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How to Control Your Eating
Tell me if you’ve had this experience: You stuff yourself at some meal or event, and afterward when you’re thinking about what a glutton you were, you promise yourself that you’ll never do that again. Starting now, you’re turning over a new leaf. Things are going to be different! And they are…for a few days, maybe. But before you know it, your old eating habits have returned. Why?
A few years ago, I restricted myself to a special diet — vegetables and fruits only — for 6 weeks as part of a cleanse program I was doing. I was shocked by how difficult it was. I craved things like pizza and cookies, not out of hunger, but out of an emotional need for them. I had no idea just how much my emotions had been controlling my eating choices until I tried to stop eating my “comfort foods.”
Maybe you’re aware of your emotional attachment to certain foods, maybe you’re not. But food choice is just one of the ways we are controlled by our emotions.
To understand why, let’s look at how the brain works.
Whenever you experience something with any of your five senses, that signal travels through your nervous system to your brain. It enters you brain at the back and travels across the brain to the front, where rational thinking takes place. But before it reaches the front of your brain it travels through the limbic system. This is the emotional center of the brain.
If these details don’t interest you, then pay attention to this:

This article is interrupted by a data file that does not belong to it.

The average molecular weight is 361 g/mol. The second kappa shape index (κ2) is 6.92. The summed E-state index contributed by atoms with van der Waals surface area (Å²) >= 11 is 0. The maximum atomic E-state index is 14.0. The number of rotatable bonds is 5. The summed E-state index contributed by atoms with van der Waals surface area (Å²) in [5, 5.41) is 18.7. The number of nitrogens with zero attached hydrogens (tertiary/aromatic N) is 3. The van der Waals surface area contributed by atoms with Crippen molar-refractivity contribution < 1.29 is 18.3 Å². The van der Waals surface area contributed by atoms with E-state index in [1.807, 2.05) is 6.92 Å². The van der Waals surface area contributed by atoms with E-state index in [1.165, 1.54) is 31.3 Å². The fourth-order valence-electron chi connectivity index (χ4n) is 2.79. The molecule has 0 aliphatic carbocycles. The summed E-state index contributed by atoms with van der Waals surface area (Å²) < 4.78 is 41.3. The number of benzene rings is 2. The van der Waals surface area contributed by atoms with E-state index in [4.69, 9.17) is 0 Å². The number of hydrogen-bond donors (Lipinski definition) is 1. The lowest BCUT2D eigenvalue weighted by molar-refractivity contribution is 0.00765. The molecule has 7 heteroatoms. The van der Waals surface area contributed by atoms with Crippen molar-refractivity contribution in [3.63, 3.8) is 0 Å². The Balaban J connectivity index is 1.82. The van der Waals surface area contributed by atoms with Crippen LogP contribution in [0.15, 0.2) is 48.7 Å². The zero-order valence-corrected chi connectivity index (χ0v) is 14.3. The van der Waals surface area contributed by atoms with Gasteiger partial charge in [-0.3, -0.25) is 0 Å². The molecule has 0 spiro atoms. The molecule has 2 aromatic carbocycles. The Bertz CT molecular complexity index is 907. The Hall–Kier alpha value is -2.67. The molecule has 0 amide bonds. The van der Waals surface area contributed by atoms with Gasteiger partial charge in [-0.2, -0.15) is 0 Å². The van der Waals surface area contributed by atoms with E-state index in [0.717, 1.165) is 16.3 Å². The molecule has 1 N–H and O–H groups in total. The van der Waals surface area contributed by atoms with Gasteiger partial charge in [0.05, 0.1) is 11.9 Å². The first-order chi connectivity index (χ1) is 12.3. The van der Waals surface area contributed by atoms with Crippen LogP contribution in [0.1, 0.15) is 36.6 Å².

Every experience you have goes through the emotional center of your brain before it gets to the rational center!
This has two stunning implications:
- Every experience has an emotional component whether you’re conscious of it or not.
- If your emotional reaction is strong enough, it will determine your response before you even have a single rational thought about the experience.
As logical as you think you are (I know some of you think you’re Spock, but you’re not) you are first and foremost an emotional creature. To be successful in life — whether it’s food or business or relationships — you must learn how to manage your emotions. The extent to which you can manage your emotions is referred to as Emotional Intelligence (EQ for short).
In order to make a lifestyle change like changing your eating habits, you must have a high level of personal EQ. Without it, your actions and reactions become emotional compulsions instead of rational choices.
Personal EQ consists of two parts:
Self-awareness of your emotions is increased simply by asking yourself throughout the day, “What am I feeling right now? Why am I feeling this way?”
Self-management of your emotions is increased by asking yourself the additional question, “What am I going to do with this emotion right now?”
If you ask yourself these questions, you might still choose to eat a piece of chocolate to cheer yourself up. But the key difference is that you’ll do it consciously.
At the very least, by being conscious of your choice you’ll end up eating less chocolate. With each bite you can repeat the questions: “Okay, now what am I feeling? And what do I choose to do with this emotion?” You won’t get lost in unconscious binging.
And over time, you’ll find yourself making different choices in similar situations.
Increasing your self-awareness has a snowball effect (it gets easier the more you do it), and it leads very naturally to increased self-management. Make it a daily practice to ask those questions and you’ll soon feel like an expert.
For training in a simple and effective 6-step process for gaining control of your eating choices, buy the CD Control Your Eating & Achieve Your Ideal Weight.
©2008 Curtis G. Schmitt